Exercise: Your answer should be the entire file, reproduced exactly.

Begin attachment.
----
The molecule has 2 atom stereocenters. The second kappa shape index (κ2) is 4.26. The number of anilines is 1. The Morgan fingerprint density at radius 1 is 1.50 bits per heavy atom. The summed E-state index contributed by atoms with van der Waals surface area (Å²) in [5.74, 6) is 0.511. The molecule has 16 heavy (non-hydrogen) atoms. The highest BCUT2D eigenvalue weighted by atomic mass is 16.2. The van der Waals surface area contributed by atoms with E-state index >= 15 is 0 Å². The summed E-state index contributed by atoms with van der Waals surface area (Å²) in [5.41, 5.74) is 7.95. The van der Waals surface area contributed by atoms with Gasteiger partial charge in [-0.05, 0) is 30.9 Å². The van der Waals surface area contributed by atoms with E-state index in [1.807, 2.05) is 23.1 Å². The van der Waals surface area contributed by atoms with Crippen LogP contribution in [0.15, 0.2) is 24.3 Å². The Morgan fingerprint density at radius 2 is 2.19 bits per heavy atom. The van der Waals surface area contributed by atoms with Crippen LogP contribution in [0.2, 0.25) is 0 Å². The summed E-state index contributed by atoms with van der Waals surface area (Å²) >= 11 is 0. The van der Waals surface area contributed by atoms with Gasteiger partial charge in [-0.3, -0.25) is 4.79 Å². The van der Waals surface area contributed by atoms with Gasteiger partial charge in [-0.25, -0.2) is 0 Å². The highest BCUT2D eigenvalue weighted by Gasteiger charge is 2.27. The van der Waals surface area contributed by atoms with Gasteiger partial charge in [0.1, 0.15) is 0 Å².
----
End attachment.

The molecule has 2 atom stereocenters. The second kappa shape index (κ2) is 4.26. The number of anilines is 1. The Morgan fingerprint density at radius 1 is 1.50 bits per heavy atom. The summed E-state index contributed by atoms with van der Waals surface area (Å²) in [5.74, 6) is 0.511. The molecule has 16 heavy (non-hydrogen) atoms. The highest BCUT2D eigenvalue weighted by atomic mass is 16.2. The van der Waals surface area contributed by atoms with E-state index >= 15 is 0 Å². The summed E-state index contributed by atoms with van der Waals surface area (Å²) in [5.41, 5.74) is 7.95. The van der Waals surface area contributed by atoms with Gasteiger partial charge in [-0.05, 0) is 30.9 Å². The van der Waals surface area contributed by atoms with E-state index in [1.807, 2.05) is 23.1 Å². The van der Waals surface area contributed by atoms with Crippen LogP contribution in [0.15, 0.2) is 24.3 Å². The Morgan fingerprint density at radius 2 is 2.19 bits per heavy atom. The van der Waals surface area contributed by atoms with Crippen LogP contribution in [0.2, 0.25) is 0 Å². The summed E-state index contributed by atoms with van der Waals surface area (Å²) >= 11 is 0. The van der Waals surface area contributed by atoms with Gasteiger partial charge in [-0.3, -0.25) is 4.79 Å². The van der Waals surface area contributed by atoms with Gasteiger partial charge in [-0.25, -0.2) is 0 Å². The highest BCUT2D eigenvalue weighted by Gasteiger charge is 2.27. The van der Waals surface area contributed by atoms with Gasteiger partial charge in [0.1, 0.15) is 0 Å².